3 years ago

Fingerprints of Sea-Level Rise on Changing Tides in the Chesapeake and Delaware Bays

Serena Blyth Lee, Wei Liu, Ming Li, Fan Zhang, Andrew C. Ross, Raymond G. Najjar
Secular tidal trends are present in many tide gauge records, but their causes are often unclear. This study examines trends in tides over the last century in the Chesapeake and Delaware Bays. Statistical models show negative M2 amplitude trends at the mouths of both bays, while some upstream locations have insignificant or positive trends. To determine whether sea-level rise is responsible for these trends, we include a term for mean sea level in the statistical models and compare the results with predictions from numerical and analytical models. The observed and predicted sensitivities of M2 amplitude and phase to mean sea level are similar, although the numerical model amplitude is less sensitive to sea level. The sensitivity occurs as a result of strengthening and shifting of the amphidromic system in the Chesapeake Bay and decreasing frictional effects and increasing convergence in the Delaware Bay. After accounting for the effect of sea level, significant negative background M2 and S2 amplitude trends are present; these trends may be related to other factors such as dredging, tide gauge errors, or river discharge. Projected changes in tidal amplitudes due to sea-level rise over the twenty-first century are substantial in some areas, but depend significantly on modeling assumptions.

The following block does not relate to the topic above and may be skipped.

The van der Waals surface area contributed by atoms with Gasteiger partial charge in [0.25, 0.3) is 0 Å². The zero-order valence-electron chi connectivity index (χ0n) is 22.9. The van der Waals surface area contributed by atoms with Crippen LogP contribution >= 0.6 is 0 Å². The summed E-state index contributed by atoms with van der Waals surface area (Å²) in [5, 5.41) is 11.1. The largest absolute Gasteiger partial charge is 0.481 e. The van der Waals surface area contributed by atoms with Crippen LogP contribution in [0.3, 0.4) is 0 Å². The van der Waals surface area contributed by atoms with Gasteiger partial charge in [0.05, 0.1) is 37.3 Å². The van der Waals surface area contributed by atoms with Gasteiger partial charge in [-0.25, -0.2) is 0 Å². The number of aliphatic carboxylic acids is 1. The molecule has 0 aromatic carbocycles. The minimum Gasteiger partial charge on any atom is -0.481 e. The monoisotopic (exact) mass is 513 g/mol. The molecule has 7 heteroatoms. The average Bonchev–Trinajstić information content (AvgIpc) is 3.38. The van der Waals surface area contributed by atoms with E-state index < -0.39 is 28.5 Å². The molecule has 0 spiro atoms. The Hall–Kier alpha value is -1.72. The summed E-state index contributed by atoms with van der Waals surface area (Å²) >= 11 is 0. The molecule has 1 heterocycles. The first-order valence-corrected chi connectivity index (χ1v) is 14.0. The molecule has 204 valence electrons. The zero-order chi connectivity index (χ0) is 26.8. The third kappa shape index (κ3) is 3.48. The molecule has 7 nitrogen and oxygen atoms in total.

Publisher URL: http://onlinelibrary.wiley.com/resolve/doi

DOI: 10.1002/2017JC012887

You might also like
Never Miss Important Research

Researcher is an app designed by academics, for academics. Create a personalised feed in two minutes.
Choose from over 15,000 academics journals covering ten research areas then let Researcher deliver you papers tailored to your interests each day.

  • Download from Google Play
  • Download from App Store
  • Download from AppInChina

Researcher displays publicly available abstracts and doesn’t host any full article content. If the content is open access, we will direct clicks from the abstracts to the publisher website and display the PDF copy on our platform. Clicks to view the full text will be directed to the publisher website, where only users with subscriptions or access through their institution are able to view the full article.